Make an Emery Cloth Bobbin

See warning and disclaimer at the bottom of the page!!


Wont FitWe have all been there at one point or another, we have 2 components that do not fit together, but only by a matter of hundredths of a millimetre or even worse a few microns. Enough to make assembly difficult or impossible, but not enough to remove using conventional cutting tools.

At times like this we need a solution that will get us out of trouble, something quick and dirty method that allows us to remove material in a semi controlled manner. This hint is both quick, and dirty, but it works, it may take a little bit of time (depending on the amount of material to remove) but if machining the components is not an option, this is certainly worth a try.

You do not need to have any fancy equipment to use this hint, only a means to drive a spindle, such as a hand drill or a pillar drill, however, the more stable the spindle, the more control you have over the final results.


  • 75mm long Round Bar (approx. 6Ø – 10Ø, as long as it fits in the chuck of your chosen drive tool)
    • It is important to keep the bar as short as possible, as the stiffer the bar, the less effort you need to put in to remove material. Also, in my opinion, it is much safer with a shorter bar.
  • Emery Cloth, or Wet and Dry paper (grade is up to you)
    • Most cloth abrasives will work. I would suggest a maximum width of 25mm.
  • Engineer’s hacksaw
  • Selection of files to remove burrs
  • Bench Vice
  • Power tool (bench drill, hand drill etc.)

 Making The Bobbin

  1. First things first, cut a 75mm long billet off of you chosen diameter bar. (if you do not have any round stock, it is possible to make a shorter version of the bobbin using an available bolt or screw of a reasonable size).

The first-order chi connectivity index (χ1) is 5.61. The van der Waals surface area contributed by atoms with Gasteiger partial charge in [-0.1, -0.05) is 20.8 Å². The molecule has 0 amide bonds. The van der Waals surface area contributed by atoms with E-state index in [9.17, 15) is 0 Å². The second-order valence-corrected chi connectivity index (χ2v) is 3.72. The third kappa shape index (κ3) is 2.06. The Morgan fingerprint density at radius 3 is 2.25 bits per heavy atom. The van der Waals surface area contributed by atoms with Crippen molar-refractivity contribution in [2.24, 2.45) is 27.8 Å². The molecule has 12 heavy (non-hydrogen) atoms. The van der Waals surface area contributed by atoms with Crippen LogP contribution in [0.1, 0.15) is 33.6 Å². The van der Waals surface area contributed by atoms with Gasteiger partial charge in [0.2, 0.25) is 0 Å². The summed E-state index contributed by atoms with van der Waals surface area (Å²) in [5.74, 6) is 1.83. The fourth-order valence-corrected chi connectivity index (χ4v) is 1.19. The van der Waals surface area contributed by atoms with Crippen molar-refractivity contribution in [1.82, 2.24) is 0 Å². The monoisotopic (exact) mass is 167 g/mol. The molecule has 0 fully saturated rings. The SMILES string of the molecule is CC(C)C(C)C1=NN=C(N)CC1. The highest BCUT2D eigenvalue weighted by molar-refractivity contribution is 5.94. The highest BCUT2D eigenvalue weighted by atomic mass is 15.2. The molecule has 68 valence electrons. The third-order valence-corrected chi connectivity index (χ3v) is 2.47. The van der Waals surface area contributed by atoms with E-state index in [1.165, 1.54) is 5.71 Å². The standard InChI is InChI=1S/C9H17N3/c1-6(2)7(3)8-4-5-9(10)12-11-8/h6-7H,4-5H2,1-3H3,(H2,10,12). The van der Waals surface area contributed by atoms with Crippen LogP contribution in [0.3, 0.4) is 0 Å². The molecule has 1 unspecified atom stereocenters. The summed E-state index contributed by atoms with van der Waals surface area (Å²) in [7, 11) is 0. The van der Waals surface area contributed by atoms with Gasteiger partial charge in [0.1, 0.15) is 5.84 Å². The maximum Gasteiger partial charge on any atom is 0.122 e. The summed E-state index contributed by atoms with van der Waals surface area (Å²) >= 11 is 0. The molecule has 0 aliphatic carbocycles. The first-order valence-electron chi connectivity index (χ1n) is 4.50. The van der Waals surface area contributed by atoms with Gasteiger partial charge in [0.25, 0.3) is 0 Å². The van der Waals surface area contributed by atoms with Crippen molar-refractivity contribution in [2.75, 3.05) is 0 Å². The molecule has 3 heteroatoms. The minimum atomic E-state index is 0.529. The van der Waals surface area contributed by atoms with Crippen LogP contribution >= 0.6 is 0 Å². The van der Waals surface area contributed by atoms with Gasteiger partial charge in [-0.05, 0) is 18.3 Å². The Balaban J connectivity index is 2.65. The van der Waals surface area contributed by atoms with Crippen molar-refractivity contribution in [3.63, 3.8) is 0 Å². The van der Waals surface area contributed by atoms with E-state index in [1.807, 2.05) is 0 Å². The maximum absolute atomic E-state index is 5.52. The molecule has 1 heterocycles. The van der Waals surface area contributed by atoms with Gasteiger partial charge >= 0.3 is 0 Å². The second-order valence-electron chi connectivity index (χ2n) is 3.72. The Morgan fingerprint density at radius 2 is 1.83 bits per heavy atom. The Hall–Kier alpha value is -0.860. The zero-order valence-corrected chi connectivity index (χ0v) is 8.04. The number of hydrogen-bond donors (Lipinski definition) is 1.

2. Remove any burrs or sharp edges from your billet with a file.
  3. Place your billet securely in a vice, standing vertically to allow you to cut a slot along the centreline of the billet.
  4. Use the hacksaw to cut a slot that is as long as your abrasive cloth is wide, tie or take a mm or so. The slot does not need to be particularly central or even straight, but of course the more central and straighter the slot, the more pride you will have in you home made tool once you have finished.

    Any round bar will do, even a spare bolt

    Any round bar will do, even a spare bolt

  5. Again use a file to reeve any burrs and sharp edges
  6. Remove a strip of cloth abrasive about 75mm long, place one end in the slot and wind it around the bar.

    This is the correct direction to wind in for a conventional drill

    This is the correct direction to wind for a conventional drill

We now have almost everything we need use the emery cloth bobbin for the first time, the only thing we are missing is a spindle to run it with and a little bit of on the fly assembly.

Warning – This tip should only be used with extreme caution, it is intended to be used a solution to get out of a tight spot, I do not recommend this for everyday use. Failure to heed this warning may lead to entanglement or other serious personal injury!

Disclaimer – All workshop tips and advice offered on this site is done so in good faith, I can take no responsibility for personal injury arising from anyone using the advice given.